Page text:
Growing up in the former Republic of Biafra many years after the war ended, the only proof I had that indeed a destructive war was fought were my mother’s stories, drawn from memories of the child she was during the war. Adults never discussed Biafra, not even in hushed tones. Local radio and television stations and newspapers filled their slots and pages daily with everything but news or information that bordered on the War. Mother told the sketchy stories only when she had run out of new lion and hare stories. When we begged for a new story, one we had never heard before, she would dust up her war stories, knowing that we were never tired of that.
Mother would tell about the bunker, how her father constructed it, how they would run inside it when the noise of the helicopters that dropped shells filled the air. She talked of how her father covered his prized, shiny corrugated iron sheets with palm frond camouflage. The same short spasms of stories were repeated over and over again to our yearning ears, sometimes with the luxury of some tiny added detail. And sometimes, she sang us those two songs which we had all committed to memory and sang along with her.
I resorted to adding my own made-up details to Mother’s war stories as I retold it to friends at school. Friends whose parents lived through the war, but who were never told any war stories. I likewise taught my friends those two war songs that Mother sang, songs about the Red Cross, Kwashiorkor and the victories of the Biafran army.
We craved for more songs, but Mother had none. We craved for more stories, but the mind of the child she was during the War could only hold as little. We turned to Father, but it seemed he had nothing to say to us about the Nigerian-Biafran war, though quite strange for someone who was in his late teens when the war raged. Once while we were in the village during Christmas, he entered his room and brought out an iron box full of bank notes. Biafran money, he told us, followed by a short, hesitantly told story of how he engaged in the risky business of crossing enemy lines to trade in salt. Delighted, we surrounded him for more stories, but Dad would hurriedly, almost apologetically, pack the box, lock it firmly, carry it back to the locked closet in his room and commence to dress up for a town hall meeting. The entire family would be locked up by the authorities, if we as much as told anyone about the bank notes, Dad warned us sternly as he made his exit.
I turned to the only hope of a child deprived of information by determined parents – my teachers, my books. There, a worse silence awaited me. The teachers had no information to offer, did not talk about the War, did not teach the history of the War. The children books I had access to held no information about the War.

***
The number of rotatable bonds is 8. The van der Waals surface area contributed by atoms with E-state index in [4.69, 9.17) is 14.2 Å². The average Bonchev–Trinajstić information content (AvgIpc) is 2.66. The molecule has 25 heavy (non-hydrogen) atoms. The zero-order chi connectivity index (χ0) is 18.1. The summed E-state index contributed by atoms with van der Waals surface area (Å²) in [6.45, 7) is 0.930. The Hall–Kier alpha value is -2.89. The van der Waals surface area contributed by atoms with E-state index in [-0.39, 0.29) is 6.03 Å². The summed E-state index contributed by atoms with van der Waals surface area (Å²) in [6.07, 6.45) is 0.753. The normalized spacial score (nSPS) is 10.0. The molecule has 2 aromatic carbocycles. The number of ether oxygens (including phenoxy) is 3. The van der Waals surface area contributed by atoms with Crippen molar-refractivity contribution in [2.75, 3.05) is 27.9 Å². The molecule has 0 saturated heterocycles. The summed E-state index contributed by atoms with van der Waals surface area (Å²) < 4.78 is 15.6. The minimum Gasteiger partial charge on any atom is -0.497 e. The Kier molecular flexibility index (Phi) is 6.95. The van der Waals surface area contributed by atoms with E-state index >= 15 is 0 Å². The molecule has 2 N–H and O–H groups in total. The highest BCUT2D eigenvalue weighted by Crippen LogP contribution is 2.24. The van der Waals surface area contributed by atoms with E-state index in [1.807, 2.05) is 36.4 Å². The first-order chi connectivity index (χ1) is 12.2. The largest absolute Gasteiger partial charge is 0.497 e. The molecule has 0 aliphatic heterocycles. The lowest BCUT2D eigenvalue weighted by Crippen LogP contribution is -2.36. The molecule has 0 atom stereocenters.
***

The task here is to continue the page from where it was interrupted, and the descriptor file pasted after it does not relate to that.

Was there a death sentence hanging over the head of anyone who talked about the war? Or perhaps could it be that the pain was too much to relive? Or did it have to do with the therapy of healing by forgetting? I asked unanswered questions.
In my late teens, I began to search for and to read books on the War; but such books were hard to find, the ones I saw were often long reads and proved difficult to understand.
Decades later, as an adult living in a Rwanda that suffered genocide about two decades before my sojourn in that land, a different story awaited me. I watched several times as my friend patiently responded to her 7 year old’s questions as they both watched television programs on the genocide. I participated in several remembrance events where survivors were brought to give eyewitness accounts. I visited the numerous, well-maintained memorial sites spread throughout Rwanda; churches where thousands of victims were hacked, shot and smoked to death and schools where refugees were ambushed and had grenades thrown at them.
Between April and June each year, public and private institutions and organizations took time out to remember the genocide in different ways. Genocide widows and orphans would receive gifts and donations, large billboards of major corporations such as MTN, Airtel, Ecobank and others would bear adverts to reflect the mourning period, neighbours greeted one another with declarations of peace, and communities would organize events and town hall meetings. At the core of the remembering is to convey the message that such must never be allowed to happen again in Rwanda.
Meanwhile, questions continued to rage in my mind about the conflict that occurred in my own nation.
I talked with many Rwandans and discovered that opinions were divided about Kwibuka, the annual genocide remembrance events. Many wholly support the idea of the remembrance; “If we forget, we repeat,” they say. But for some, Kwibuka should be scrapped; “it brings back evil memories,” some say, “It is now too politicized,” others contend.
I took sides with those who favored a remembrance. Not because I have been to the Holocaust museum in Washington D.C., and the Jewish synagogue in Budapest and seen how elaborate and intentional groups are in trying to memorialize, reclaim truth, integrity, and honor, and work to avoid a repetition. No. I took sides because I felt that by so doing, I could make up for the void I feel about my own people’s refusal to remember Biafra. I took sides because I yearned to know what really happened, what led to the war, if it could have been avoided and what effects the war has had on the state of the Nigerian nation today.
My wanting to know about the Biafran War is not so I can relive victimhood, lay blame on everyone else but my ethnic group, or incite a second rebellion against the Nigerian state. What informed my search for knowledge about Biafra as a child still informs that search today as an adult, and that is the need to know, in order to heal, to advance, to restructure, to reconstruct and most importantly, to avoid a repeat of history.